While primo tablets still mostly run in the $400-plus range, it’s not as though low-cost tablets haven’t proliferated rapidly--it’s just that they’re often not very good. Hitting lower price points is not easy, although there have been a few solid tablets around the $200-$250 range. For consumers, that’s all well and good, but even manufacturers that have managed to sell decent tablets at that price point aren’t necessarily making a lot (or any) money on the devices.
is taking a crack at the problem with KAI, tablet reference platform based on the Tegra 3
processor that an NVIDIA blog post
calls “a recipe that tablet makers can reference when they’re designing and building low cost, quad-core Android tablets targeted at the $199 price point.”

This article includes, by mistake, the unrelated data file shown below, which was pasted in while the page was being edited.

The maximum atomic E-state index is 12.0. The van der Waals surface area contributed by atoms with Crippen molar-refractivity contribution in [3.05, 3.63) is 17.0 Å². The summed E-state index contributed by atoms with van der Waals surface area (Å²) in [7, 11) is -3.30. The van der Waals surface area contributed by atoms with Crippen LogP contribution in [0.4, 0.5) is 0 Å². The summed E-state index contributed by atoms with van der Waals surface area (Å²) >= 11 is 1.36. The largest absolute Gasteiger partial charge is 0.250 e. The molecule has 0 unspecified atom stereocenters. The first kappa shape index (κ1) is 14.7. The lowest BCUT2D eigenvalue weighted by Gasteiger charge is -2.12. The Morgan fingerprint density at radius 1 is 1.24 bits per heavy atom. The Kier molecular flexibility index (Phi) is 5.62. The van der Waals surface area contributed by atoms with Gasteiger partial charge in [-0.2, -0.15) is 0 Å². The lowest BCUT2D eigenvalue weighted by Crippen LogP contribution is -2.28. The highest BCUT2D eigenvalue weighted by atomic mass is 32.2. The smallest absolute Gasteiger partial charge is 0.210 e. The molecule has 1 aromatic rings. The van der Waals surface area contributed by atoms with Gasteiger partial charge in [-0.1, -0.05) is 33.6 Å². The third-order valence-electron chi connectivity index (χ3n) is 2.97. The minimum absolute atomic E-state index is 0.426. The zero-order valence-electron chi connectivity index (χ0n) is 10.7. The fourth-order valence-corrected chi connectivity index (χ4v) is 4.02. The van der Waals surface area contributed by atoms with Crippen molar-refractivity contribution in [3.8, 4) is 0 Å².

The basic “recipe” includes a Tegra 3 quad-core chip; a memory controller that is compatible with DDR3L memory; DirectTouch, PRISM, and other similar system innovations; and “components integrated from leaders in the tablet ecosystem”. From there, manufacturers have options, including changing the form factor from the standard 7 inches to several other sizes and resolutions.
The Tegra 3's 4-plus-1 architecture
Obviously, the idea is that just about anything that runs on the mighty Tegra 3 chip should be pretty decent. Assuming the rest of the components and accompanying software are any good, NVIDIA just may be onto something here.